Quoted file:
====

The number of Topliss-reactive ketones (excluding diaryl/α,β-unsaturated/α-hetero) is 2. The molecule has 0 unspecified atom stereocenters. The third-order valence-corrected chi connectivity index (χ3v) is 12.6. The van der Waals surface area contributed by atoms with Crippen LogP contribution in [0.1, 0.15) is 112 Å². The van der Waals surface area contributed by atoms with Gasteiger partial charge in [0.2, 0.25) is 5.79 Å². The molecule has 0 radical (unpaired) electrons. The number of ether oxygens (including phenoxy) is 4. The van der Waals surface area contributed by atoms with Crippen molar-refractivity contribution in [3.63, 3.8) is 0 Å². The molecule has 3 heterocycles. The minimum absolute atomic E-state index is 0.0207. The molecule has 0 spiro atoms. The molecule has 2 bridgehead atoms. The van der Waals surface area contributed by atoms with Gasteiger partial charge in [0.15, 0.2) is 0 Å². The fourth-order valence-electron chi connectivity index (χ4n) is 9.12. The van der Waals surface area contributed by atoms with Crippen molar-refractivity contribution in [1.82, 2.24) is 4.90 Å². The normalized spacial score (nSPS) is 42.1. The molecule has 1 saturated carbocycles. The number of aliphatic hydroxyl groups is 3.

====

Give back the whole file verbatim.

The number of Topliss-reactive ketones (excluding diaryl/α,β-unsaturated/α-hetero) is 2. The molecule has 0 unspecified atom stereocenters. The third-order valence-corrected chi connectivity index (χ3v) is 12.6. The van der Waals surface area contributed by atoms with Crippen LogP contribution in [0.1, 0.15) is 112 Å². The van der Waals surface area contributed by atoms with Gasteiger partial charge in [0.2, 0.25) is 5.79 Å². The molecule has 0 radical (unpaired) electrons. The number of ether oxygens (including phenoxy) is 4. The van der Waals surface area contributed by atoms with Crippen molar-refractivity contribution in [3.63, 3.8) is 0 Å². The molecule has 3 heterocycles. The minimum absolute atomic E-state index is 0.0207. The molecule has 0 spiro atoms. The molecule has 2 bridgehead atoms. The van der Waals surface area contributed by atoms with Gasteiger partial charge in [0.15, 0.2) is 0 Å². The fourth-order valence-electron chi connectivity index (χ4n) is 9.12. The van der Waals surface area contributed by atoms with Crippen molar-refractivity contribution in [1.82, 2.24) is 4.90 Å². The normalized spacial score (nSPS) is 42.1. The molecule has 1 saturated carbocycles. The number of aliphatic hydroxyl groups is 3.